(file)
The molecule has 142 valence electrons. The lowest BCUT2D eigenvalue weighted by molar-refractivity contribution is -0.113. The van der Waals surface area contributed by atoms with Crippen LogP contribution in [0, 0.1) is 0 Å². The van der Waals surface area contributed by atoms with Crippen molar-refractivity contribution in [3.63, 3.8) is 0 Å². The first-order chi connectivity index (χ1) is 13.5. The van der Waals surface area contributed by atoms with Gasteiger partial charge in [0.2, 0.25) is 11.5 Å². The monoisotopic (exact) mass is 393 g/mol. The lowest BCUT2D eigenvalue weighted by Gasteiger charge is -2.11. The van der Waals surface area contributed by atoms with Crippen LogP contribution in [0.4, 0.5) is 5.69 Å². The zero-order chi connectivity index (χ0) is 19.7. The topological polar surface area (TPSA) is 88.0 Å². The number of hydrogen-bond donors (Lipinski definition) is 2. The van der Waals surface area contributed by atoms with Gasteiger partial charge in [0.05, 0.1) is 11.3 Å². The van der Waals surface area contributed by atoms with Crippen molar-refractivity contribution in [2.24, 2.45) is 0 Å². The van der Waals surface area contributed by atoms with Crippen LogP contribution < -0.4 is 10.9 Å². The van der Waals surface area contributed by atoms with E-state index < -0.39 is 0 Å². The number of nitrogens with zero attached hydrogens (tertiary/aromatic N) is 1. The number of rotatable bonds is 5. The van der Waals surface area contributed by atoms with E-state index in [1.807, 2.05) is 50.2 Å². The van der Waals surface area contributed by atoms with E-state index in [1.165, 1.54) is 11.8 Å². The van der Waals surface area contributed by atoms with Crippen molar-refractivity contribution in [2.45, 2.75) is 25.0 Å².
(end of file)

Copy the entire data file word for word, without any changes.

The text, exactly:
The molecule has 142 valence electrons. The lowest BCUT2D eigenvalue weighted by molar-refractivity contribution is -0.113. The van der Waals surface area contributed by atoms with Crippen LogP contribution in [0, 0.1) is 0 Å². The van der Waals surface area contributed by atoms with Crippen molar-refractivity contribution in [3.63, 3.8) is 0 Å². The first-order chi connectivity index (χ1) is 13.5. The van der Waals surface area contributed by atoms with Gasteiger partial charge in [0.2, 0.25) is 11.5 Å². The monoisotopic (exact) mass is 393 g/mol. The lowest BCUT2D eigenvalue weighted by Gasteiger charge is -2.11. The van der Waals surface area contributed by atoms with Crippen LogP contribution in [0.4, 0.5) is 5.69 Å². The zero-order chi connectivity index (χ0) is 19.7. The topological polar surface area (TPSA) is 88.0 Å². The number of hydrogen-bond donors (Lipinski definition) is 2. The van der Waals surface area contributed by atoms with Gasteiger partial charge in [0.05, 0.1) is 11.3 Å². The van der Waals surface area contributed by atoms with Crippen molar-refractivity contribution in [2.24, 2.45) is 0 Å². The van der Waals surface area contributed by atoms with Crippen LogP contribution < -0.4 is 10.9 Å². The van der Waals surface area contributed by atoms with E-state index < -0.39 is 0 Å². The number of nitrogens with zero attached hydrogens (tertiary/aromatic N) is 1. The number of rotatable bonds is 5. The van der Waals surface area contributed by atoms with E-state index in [1.807, 2.05) is 50.2 Å². The van der Waals surface area contributed by atoms with E-state index in [1.165, 1.54) is 11.8 Å². The van der Waals surface area contributed by atoms with Crippen molar-refractivity contribution in [2.45, 2.75) is 25.0 Å².